On How to Pray

THE NOW WORD ON MASS READINGS
for October 11th, 2017
Wednesday of the Twenty-Seventh Week in Ordinary Time
Opt. Memorial POPE ST. JOHN XXIII

Liturgical texts here

 

BEFORE teaching the “Our Father”, Jesus says to the Apostles:

This is how you are to pray. (Matt 6:9)

Yes, how, not necessarily what. That is, Jesus was revealing not so much the content of what to pray, but the disposition of the heart; He was not giving a specific prayer so much as showing us how, as God’s children, to approach Him. For just a couple verses earlier, Jesus said, “In praying, do not babble like the pagans, who think that they will be heard because of their many words.” [1]Matt 6:7 Rather…Continue reading

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1. Matt 6:7

The Daily Cross

 

This meditation continues to build upon the previous writings: Understanding The Cross and Participating in Jesus… 

 

WHILE polarization and divisions continue to widen in the world, and controversy and confusion billow through the Church (like the “smoke of satan”)… I hear two words from Jesus right now for my readers: “Be faithful.” Yes, try to live these words each moment today in the face of temptation, demands, opportunities for selflessness, obedience, persecution, etc. and one will quickly discover that just being faithful with what one has is enough of a daily challenge.

Indeed, it is the daily cross.Continue reading

Going Into the Deep

THE NOW WORD ON MASS READINGS
for September 7th, 2017
Thursday of the Twenty-Second Week in Ordinary Time

Liturgical texts here

 

WHEN Jesus speaks to the crowds, he does so in the shallows of the lake. There, He speaks to them at their level, in parables, in simplicity. For He knows that many are only curious, seeking the sensational, following at a distance…. But when Jesus desires to call the Apostles to Himself, He asks them to put out “into the deep.”Continue reading

Afraid of the Call

THE NOW WORD ON MASS READINGS
for September 5th, 2017
Sunday & Tuesday
of the Twenty-Second Week in Ordinary Time

Liturgical texts here

 

ST. Augustine once said, “Lord, make me pure, but not yet!” 

He betrayed a common fear among believers and unbelievers alike: that being a follower of Jesus means having to forego earthly joys; that it is ultimately a call into suffering, deprivation, and pain on this earth; to mortification of the flesh, annihilation of the will, and rejection of pleasure. After all, in last Sunday’s readings, we heard St. Paul say, “offer your bodies as a living sacrifice” [1]cf. Rom 12:1 and Jesus say:Continue reading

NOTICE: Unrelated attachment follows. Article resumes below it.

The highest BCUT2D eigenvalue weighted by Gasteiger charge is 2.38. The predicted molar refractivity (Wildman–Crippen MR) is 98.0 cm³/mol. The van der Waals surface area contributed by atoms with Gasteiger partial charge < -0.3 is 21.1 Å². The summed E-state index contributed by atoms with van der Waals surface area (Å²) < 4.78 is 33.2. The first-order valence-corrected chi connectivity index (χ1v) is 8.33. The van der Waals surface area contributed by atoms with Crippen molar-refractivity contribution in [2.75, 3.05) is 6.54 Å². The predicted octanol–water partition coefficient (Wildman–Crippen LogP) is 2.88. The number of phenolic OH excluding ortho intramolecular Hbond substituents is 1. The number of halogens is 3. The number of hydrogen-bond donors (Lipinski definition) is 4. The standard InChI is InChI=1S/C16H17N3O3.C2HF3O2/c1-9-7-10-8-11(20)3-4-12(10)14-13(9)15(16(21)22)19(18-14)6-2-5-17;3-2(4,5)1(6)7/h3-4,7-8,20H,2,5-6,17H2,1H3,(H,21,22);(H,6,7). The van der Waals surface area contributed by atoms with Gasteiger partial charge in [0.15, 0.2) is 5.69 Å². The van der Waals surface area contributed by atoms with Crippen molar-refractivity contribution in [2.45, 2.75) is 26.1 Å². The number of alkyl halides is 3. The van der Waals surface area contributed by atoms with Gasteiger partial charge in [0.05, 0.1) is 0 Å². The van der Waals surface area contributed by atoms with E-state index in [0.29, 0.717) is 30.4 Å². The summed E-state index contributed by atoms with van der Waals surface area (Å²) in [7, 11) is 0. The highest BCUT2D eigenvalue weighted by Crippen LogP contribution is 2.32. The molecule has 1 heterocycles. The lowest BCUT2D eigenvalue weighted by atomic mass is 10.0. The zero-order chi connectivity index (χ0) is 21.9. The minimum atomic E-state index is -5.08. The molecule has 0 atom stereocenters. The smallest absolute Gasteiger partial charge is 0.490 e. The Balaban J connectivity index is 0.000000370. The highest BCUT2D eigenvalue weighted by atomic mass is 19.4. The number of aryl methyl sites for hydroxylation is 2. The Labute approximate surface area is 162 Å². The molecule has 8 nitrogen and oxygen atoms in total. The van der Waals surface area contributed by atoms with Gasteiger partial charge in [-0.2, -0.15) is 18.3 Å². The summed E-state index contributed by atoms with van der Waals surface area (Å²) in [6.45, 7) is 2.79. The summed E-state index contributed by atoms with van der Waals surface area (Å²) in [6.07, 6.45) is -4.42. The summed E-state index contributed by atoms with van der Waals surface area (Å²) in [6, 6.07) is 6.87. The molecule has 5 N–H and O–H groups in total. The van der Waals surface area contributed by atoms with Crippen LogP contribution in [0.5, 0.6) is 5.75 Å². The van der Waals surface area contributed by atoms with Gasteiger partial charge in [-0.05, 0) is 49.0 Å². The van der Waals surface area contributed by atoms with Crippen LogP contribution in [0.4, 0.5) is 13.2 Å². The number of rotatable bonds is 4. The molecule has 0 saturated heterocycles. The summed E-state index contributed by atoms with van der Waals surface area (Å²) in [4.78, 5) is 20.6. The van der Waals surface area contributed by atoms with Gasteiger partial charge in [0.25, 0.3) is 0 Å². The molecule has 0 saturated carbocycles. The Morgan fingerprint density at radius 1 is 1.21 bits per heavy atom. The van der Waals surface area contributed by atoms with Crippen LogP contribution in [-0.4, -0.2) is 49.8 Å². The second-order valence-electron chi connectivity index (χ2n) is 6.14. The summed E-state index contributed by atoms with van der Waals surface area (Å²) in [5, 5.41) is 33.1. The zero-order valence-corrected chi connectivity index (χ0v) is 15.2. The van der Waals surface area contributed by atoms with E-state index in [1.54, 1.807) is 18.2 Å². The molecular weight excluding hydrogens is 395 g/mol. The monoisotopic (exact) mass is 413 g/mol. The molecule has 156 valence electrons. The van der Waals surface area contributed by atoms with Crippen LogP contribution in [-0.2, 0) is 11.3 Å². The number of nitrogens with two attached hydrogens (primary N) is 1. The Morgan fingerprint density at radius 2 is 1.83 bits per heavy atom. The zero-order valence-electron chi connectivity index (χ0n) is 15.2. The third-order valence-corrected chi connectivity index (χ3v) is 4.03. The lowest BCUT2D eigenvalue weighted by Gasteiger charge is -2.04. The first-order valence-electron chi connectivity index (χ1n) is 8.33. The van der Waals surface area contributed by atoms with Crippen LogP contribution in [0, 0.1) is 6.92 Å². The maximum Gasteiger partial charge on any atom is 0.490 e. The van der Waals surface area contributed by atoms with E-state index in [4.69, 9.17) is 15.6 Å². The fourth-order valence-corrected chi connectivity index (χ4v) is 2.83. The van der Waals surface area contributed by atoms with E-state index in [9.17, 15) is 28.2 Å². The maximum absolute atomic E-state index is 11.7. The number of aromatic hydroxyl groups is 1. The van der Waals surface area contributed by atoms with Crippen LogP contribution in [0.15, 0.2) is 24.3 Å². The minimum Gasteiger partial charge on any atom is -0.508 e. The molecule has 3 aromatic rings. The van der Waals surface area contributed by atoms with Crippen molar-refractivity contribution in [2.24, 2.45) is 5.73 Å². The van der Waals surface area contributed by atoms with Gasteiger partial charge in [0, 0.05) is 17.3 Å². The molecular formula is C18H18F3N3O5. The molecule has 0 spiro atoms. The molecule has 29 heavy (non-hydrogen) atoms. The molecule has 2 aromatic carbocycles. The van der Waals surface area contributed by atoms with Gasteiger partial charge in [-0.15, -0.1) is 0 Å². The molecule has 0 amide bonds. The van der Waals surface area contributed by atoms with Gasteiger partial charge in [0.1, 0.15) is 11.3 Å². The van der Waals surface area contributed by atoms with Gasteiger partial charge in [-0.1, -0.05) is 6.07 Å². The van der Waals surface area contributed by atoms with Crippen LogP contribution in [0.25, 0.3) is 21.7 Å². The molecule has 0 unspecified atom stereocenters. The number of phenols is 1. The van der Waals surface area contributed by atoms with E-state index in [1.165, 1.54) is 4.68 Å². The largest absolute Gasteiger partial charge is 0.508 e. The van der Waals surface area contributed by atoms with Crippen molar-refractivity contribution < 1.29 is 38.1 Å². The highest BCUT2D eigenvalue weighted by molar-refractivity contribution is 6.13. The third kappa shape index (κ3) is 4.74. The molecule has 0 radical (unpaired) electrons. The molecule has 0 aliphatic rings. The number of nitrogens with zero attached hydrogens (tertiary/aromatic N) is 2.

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1. cf. Rom 12:1

Summoned to the Gates

My character “Brother Tarsus” from Arcātheos

 

THIS week, I am rejoining my companions in the realm of Lumenorus at Arcātheos as “Brother Tarsus”. It is a Catholic boys camp situated at the base of the Canadian Rocky Mountains and is unlike any boys camp I’ve ever seen.Continue reading

Seeking the Beloved

THE NOW WORD ON MASS READINGS
for July 22nd, 2017
Saturday of the Fifteenth Week in Ordinary Time
Feast of St. Mary Magdalene

Liturgical texts here

 

IT is always beneath the surface, calling, beckoning, stirring, and leaving me utterly restless. It is the invitation to union with God. It leaves me restless because I know that I have not yet taken the plunge “into the deep”. I love God, but not yet with my whole heart, soul, and strength. And yet, this is what I am made for, and so… I am restless, until I rest in Him.Continue reading

Divine Encounters

THE NOW WORD ON MASS READINGS
for July 19th, 2017
Wednesday of the Fifteenth Week in Ordinary Time

Liturgical texts here

 

THERE are times during the Christian journey, like Moses in today’s first reading, that you will walk through a spiritual desert, when everything seems dry, the surroundings desolate, and the soul almost dead. It is a time of testing of one’s faith and trust in God. St. Teresa of Calcutta knew it well. Continue reading

The Old Man

THE NOW WORD ON MASS READINGS
for June 5th, 2017
Monday of the Ninth Week in Ordinary Time
Memorial of St. Boniface

Liturgical texts here

 

THE ancient Romans never lacked the most brutal of punishments for criminals. Flogging and crucifixion were among their more notorious cruelties. But there is another… that of binding a corpse to the back of a convicted murderer. Under penalty of death, no one was allowed to remove it. And thus, the condemned criminal would eventually become infected and die.Continue reading

The Unforeseeable Fruit of Abandonment

THE NOW WORD ON MASS READINGS
for June 3rd, 2017
Saturday of the Seventh Week of Easter
Memorial of St. Charles Lwanga and Companions

Liturgical texts here

 

IT rarely seems that any good can come of suffering, especially in the midst of it. Moreover, there are times when, according to our own reasoning, the path that we’ve set forward would bring about the most good. “If I get this job, then… if I am physically healed, then… if I go there, then….” Continue reading